CPCP: Psychosocial Adjustment to Ostomy

Jim Amos MD 7Well, every once in a great while, I have to pitch in and make a Clinical Problems in Consultation Psychiatry (CPCP) presentation and this one is on an issue which I generally don’t get called about. Really, the last time I acted as a psychiatric consultant regarding a patient’s difficult adjustment to a colostomy was well over 15 years ago. It did not end well. The patient committed suicide shortly after discharge home, as a direct result of severe anxiety and depression over the stress of having to cope with the ostomy.

That was the first patient who committed suicide who was under my care, albeit as a consulting psychiatrist. I will never forget it.

However, that is a rare outcome. The video above, produced by the United Ostomy Associations of America, Inc. (UOAA, Inc.) shows what the reality of living with an ostomy can be and most often is. And you can google “ostomy” on YouTube and find what you won’t see in the official UOAA video–instructions on bag changing and irrigation by everyday heroes. They are expressions of altruism.

As I looked through the medical literature, I was surprised at how old most of it is and how very few of the papers are written by either surgeons or psychiatrists. The majority are published in nursing journals, with notable exceptions by consulting psychiatrists such as Barney Dlin, MD. There is an Academy of Pyschosomatic Medicine (APM) award with his name on it, Dlin-Fischer Award for clinical research, along with that of  H. Keith Fischer, MD.

I was not aware of the Phantom Rectum Syndrome (PRS), which can occur after abdominoperineal resection for rectal cancer. It’s a lot like phantom pain syndromes following limb amputations, with painful and nonpainful forms, the latter an uncomfortable sensation of having to defecate, in the absence of a rectum.

And I was fascinated to find an article on the proposal to use mindfulness meditation to help patients adjust to ostomy. It was about 20 years ahead of its time and I didn’t see any other articles published more recently than that one. The paper is hard to obtain and I’m just lucky to have university library access which enabled me to get a copy by interlibrary loan. Otherwise I would have had trouble even getting the abstract:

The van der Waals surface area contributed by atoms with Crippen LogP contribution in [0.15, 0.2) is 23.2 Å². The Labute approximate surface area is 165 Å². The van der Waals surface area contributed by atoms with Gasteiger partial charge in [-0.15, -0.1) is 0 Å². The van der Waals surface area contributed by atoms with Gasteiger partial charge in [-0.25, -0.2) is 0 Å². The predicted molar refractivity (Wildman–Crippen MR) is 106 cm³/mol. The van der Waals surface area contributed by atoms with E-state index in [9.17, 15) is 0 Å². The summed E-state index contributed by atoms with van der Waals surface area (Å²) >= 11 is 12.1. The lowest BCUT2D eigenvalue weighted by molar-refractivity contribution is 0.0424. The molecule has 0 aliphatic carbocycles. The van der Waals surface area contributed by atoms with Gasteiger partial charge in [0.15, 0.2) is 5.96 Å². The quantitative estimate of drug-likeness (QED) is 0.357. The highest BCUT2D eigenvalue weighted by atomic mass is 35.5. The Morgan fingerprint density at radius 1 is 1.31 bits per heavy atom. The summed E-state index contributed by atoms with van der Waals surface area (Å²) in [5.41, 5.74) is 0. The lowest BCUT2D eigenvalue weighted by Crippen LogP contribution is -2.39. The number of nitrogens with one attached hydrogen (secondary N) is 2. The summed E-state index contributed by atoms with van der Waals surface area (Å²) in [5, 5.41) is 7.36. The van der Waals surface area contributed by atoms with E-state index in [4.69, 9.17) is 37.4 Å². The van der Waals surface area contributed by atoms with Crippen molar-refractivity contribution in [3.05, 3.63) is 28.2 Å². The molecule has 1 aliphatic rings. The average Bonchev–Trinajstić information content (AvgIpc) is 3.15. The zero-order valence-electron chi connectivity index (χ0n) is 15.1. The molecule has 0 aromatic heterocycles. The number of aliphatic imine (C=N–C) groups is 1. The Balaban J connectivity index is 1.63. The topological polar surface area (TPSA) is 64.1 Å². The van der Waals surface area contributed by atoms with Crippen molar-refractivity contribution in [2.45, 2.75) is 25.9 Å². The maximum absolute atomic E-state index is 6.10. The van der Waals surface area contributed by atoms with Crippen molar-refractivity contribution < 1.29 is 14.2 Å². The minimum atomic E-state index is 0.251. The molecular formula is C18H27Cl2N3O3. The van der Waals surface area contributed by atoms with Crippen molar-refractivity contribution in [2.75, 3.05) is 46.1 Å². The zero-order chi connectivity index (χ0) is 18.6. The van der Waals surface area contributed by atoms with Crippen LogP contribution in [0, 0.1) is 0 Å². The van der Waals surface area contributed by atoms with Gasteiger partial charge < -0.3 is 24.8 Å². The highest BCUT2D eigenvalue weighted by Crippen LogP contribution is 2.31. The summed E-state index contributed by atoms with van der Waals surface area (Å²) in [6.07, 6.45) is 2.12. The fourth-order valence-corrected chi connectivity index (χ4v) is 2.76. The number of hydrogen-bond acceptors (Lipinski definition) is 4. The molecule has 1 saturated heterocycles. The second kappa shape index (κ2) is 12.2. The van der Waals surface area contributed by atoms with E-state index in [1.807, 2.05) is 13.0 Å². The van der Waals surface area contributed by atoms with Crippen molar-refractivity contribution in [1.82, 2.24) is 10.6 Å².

Trunnell, E. P. (1996). “Mindfulness and people with stomas.” J Wound Ostomy Continence Nurs 23(1): 38-45.

Persons with a stoma must contend not only with the immediate physical changes produced by the operation but also with psychologic adjustments, changes in body image, changes in self-concept, and the chronic stress of stoma care and physical functioning. Mindfulness training can enable these persons to make the necessary adjustments in a more realized and conscious manner. The practice of mindfulness training has been demonstrated to be effective in dealing with clinical and psychologic problems. Mindfulness is defined as being fully awake and is characterized as being nonjudging, having a beginner’s mind, being trusting, nonstriving, accepting, and letting go. Mindfulness training is described, and roadblocks to the practice of mindfulness are discussed and exemplified. Resources on the practice of mindfulness and applications to persons with ostomies are provided. Mindfulness training is proposed as an adjunct to patient education or support groups.

I had to query Dr. Google a few times, though. I found a powerpoint presentation on adjustment to ostomy which I think illustrated the challenge some people have in overcoming stigma. My favorite quote from the author, Michael Gerald, is, “Remember that an Ostomate is a person interacting with their natural environment, not a pouch with legs.” The UOAA, Inc. has a novel way to fight stigma, which is the WannaWearOne Campaign.

I also think the name “Ostomate” adopted by those who have undergone this procedure is great. When you hear it spoken, it sort of rhymes with “optimist.”

In order to see the picture galleries of photos or powerpoint slides, click on one of the slides, which will open up the presentation to fill the screen. Use the arrow buttons to scroll left and right through the slides or up and down to view any annotations.